Footnote: 2 The New Brunswick statute provides that a print-out of a document is admissible for all purposes, as is the original document, if it is proved that the original document is copied by a process of electronic imaging or similar process and is electronically stored in the course of an established practice to keep a permanent record of the document. Additionally, it must be proven that the original document no longer exists and that the print-out is a true copy of the original document.
Footnote: 3 The United Nations Model Law on Electronic Commerce provides (in Article 9(1)):
In any legal proceeding, nothing in the application of the rules of evidence shall apply so as to deny admissibility of a data message [i.e. an electronic record] in evidence:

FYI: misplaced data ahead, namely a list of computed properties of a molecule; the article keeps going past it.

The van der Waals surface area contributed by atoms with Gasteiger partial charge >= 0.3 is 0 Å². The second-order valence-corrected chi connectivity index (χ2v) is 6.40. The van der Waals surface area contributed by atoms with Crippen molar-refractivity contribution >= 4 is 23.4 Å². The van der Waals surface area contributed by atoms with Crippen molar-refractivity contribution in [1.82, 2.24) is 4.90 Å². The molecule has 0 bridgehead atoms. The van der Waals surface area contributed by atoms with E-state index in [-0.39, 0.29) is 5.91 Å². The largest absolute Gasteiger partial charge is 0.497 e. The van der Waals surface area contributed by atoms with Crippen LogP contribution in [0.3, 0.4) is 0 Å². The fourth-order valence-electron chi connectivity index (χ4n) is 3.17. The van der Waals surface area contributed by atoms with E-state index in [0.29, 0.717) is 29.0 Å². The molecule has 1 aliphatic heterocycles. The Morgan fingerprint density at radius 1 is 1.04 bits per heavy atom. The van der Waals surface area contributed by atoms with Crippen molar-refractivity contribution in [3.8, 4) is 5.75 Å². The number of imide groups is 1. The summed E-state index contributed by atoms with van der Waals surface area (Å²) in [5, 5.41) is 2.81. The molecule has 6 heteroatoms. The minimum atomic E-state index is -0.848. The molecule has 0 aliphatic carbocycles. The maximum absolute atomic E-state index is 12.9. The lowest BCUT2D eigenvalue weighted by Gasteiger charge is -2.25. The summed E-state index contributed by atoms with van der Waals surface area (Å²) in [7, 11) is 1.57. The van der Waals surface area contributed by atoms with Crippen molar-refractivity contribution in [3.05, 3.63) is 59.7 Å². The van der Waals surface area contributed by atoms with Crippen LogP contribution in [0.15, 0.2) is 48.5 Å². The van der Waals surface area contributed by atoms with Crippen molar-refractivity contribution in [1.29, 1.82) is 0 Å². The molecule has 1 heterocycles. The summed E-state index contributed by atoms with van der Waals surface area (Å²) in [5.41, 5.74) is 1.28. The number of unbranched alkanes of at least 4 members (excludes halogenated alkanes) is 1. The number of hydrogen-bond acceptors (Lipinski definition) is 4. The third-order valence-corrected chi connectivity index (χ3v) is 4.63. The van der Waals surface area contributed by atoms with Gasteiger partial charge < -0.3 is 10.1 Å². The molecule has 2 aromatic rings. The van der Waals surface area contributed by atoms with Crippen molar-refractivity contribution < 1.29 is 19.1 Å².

(b)if it is the best evidence that the person adducing it could reasonably be expected to obtain, on the grounds that it is not in its original form.
In our view the Model Law's Article 9(1)(b) may require that someone who wants to use an electronic image will have to destroy the original and may have to demonstrate that this destruction was reasonable. This appears unnecessarily restrictive.
Footnote: 4 This recommendation applies only to the general rules of evidence. Other particular statutes may expressly or by implication require the production of an original record. Each jurisdiction should examine its own statutes and decide how to accommodate the policy behind the requirement for an original, to see if the present recommendation could apply. Article 8 of the United Nations Model Law on Electronic Commerce may be helpful.